Tuesday, January 21, 2014
The Atlantic Joins the Chorus: Constitution Defunct
“America, we've got some bad news: Our Constitution isn't going to make it.” That is the lead sentence in The Atlantic article: “The U.S. Needs a New Constitution—Here's How to Write It,” by Alex Seitz-Wald, Salon's political reporter. Seitz-Wald quotes none other than Thomas Jefferson to justify his claim that “it's time to think about moving on.” Jefferson had famously written that Constitutions should be rewritten every nineteen years. Jefferson certainly qualifies as a founding father, but he had nothing to do with the Constitution. He was in Paris in the summer of 1787 and returned miffed that he had been left out. None of the actual delegates wanted to repeat the convention experience, and all believed they had written a constitution for what George Mason called “millions yet unborn.”
Seitz-Wald writes, “If men (and, finally, women) as wise as Jefferson and Madison set about the task of writing a constitution in 2013, it would look little like the one we have now.” I suspect those wise men and women would all be required to think in lockstep with Mr. Seitz-Wald. Again, not true of the 1787 delegates who possessed myriad ideas and perspectives.
Seitz-Wald further claims that the Constitution, “guarantees gridlock; and it's virtually impossible to change.” The framers called it check and balance. They insisted on balancing power with potent checks to constrain a runaway government. Mr. Seitz-Wald wants to tear through these restraints so he and his friends can do whatever they want. As a side note, the Constitution has been amended twenty-seven times. The framers made it virtually impossible only when the people object.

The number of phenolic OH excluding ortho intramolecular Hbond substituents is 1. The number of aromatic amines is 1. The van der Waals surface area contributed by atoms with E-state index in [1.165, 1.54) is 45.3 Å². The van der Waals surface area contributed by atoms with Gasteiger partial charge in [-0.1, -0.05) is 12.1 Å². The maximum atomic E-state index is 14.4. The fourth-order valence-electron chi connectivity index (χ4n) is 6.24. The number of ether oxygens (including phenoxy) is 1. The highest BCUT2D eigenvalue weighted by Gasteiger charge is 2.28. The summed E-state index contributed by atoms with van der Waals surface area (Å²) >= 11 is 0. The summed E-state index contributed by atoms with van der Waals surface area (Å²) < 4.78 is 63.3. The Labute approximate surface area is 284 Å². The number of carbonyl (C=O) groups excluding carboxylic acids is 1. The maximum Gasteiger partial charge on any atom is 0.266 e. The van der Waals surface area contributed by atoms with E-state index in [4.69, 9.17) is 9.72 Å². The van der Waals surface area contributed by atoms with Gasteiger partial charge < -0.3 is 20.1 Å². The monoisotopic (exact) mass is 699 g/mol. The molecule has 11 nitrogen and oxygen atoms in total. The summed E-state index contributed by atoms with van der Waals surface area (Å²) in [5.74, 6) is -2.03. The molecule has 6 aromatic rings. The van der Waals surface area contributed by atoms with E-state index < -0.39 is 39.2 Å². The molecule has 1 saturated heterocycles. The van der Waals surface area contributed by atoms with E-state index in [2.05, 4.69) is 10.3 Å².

The rest of the article touts the benefits of a parliamentarian system. By definition, a party in power has complete control in a parliamentary system. This is the real objective and the source of all the objections to our Constitution. In parliamentary countries, unrepressed power has built an elite class that increasingly rule over a growing dependent class. We used to call this feudalism.
Seitz-Wald’s final sentence reads, “After all, the status quo isn't working. We badly need a more perfect union.” Although weakened considerably, the Constitution is hindering runaway government, which means that it is working as designed.
Besides, I fear Mr. Seitz-Wald's more perfect union.